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Book review: The Palgrave Handbook of Leninist Political Philosophy

Reading the book sometimes feels a little like eavesdropping on a series of running arguments from which, regrettably, notable and relevant figures have been disinvited

The Palgrave Handbook of Leninist Political Philosophy
ed Tom Rockmore and Norman Levine
Palgrave Macmillan, £159.99

Lenin never sat down to write a systematic account of his ideas.

Even when addressing what might seem to be purely philosophical concerns, like our knowledge of the external world, he was invariably fighting hard for one side or another in some current factional debate. Perhaps especially then.

And the Palgrave Handbook of Leninist Political Philosophy does not really try to smooth this lifetime of controversy into a harmonious unity.

The volume’s two editors — neither of them uncomplicatedly an admirer of Lenin – have assembled an admirably pluralistic and international group of contributors, including scholars from countries where Lenin retains his place in the official pantheon (China, Cuba) as well as those where he has been ousted or where he was never quite respectable.

Reading the resulting book sometimes feels a little like eavesdropping on a series of running arguments, where central themes — Lenin and orthodox Marxism, workers’ democracy and the dictatorship of the proletariat, or of the party — keep coming back in different contexts and with different emphases.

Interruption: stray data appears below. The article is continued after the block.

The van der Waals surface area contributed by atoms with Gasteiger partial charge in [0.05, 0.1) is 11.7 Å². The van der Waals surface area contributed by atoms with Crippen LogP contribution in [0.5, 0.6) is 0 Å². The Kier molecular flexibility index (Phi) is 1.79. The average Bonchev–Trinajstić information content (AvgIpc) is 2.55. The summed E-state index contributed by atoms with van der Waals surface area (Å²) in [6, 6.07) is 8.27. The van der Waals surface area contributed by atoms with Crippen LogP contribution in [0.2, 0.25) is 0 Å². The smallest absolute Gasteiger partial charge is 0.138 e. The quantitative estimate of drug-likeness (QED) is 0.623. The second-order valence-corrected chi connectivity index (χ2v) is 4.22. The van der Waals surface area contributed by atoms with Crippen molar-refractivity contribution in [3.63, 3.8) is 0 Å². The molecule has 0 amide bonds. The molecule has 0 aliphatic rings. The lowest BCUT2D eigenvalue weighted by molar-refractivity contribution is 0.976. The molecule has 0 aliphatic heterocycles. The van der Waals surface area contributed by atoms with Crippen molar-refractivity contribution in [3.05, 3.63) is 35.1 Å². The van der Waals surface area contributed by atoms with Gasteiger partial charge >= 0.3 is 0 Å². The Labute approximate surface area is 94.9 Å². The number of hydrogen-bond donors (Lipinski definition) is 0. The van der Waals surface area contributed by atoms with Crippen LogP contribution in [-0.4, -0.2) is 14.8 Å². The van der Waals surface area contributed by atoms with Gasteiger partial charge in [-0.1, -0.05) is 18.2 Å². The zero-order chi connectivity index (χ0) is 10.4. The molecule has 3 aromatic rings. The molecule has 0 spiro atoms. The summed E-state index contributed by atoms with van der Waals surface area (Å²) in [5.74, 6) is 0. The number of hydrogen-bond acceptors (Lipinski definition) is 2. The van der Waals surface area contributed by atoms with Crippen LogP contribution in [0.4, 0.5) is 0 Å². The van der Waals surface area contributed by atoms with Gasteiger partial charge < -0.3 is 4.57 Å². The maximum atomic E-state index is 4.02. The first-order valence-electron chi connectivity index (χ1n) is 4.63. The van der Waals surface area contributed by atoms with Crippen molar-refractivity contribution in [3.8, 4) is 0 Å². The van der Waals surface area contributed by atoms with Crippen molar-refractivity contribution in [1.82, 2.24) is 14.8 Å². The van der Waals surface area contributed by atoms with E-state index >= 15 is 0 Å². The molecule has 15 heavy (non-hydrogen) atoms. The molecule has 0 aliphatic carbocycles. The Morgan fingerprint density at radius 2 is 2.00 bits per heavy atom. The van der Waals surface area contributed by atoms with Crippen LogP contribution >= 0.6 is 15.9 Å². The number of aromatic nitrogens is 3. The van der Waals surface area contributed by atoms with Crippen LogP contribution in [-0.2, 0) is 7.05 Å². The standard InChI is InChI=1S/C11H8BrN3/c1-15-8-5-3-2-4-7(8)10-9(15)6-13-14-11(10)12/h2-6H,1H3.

Norman Levine, one of the editors, is gleefully one-sided in his chapter presenting Lenin as a bungler and an Engelsian who never really understood the young Marx.

Lars T Lih is calm and cogent as he builds up his case that Lenin was and remained a loyal student of the mature Kautsky.

Neil Harding, in an outstanding chapter, describes how the hopes of 1917 — when Lenin proposed “the most luminously radical programme ever to enjoy the support of tens of millions of people” — gave way a few years later to “disenchantment and despair” and the suppression of the Kronstadt sailors.

Paresh Chattopadhyay suggests that this outcome was in fact inevitable, as was the New Economic Policy: both were pre-programmed from the beginning, not just by Russia’s underdevelopment but by the nature of the Leninist political project itself.

An Qinian argues that sudden leaps into democracy and freedom are untrustworthy, and historical progress is often brutal (historical regression too), and a modernising dictatorship may have been just what Russia needed.

Nobody will agree with all the contributions here. Some may find plenty to disagree with in most of them.

But the Handbook as a whole is sure to spark thought, debate, and controversy.

The biggest omission, in a book that claims to cover not just Lenin but Leninism, is that there is no real treatment of political thinkers subsequent to Lenin who have worked within the Leninist tradition or been influenced by it.

Even such major figures as Althusser, Gramsci and Mao are at best mentioned in passing.

But the book still deserves a wider readership than the current cover price is likely to allow.

In hardback it is clearly priced to be bought by libraries; see whether you can persuade yours. We can only hope it will be available in paperback before too long.

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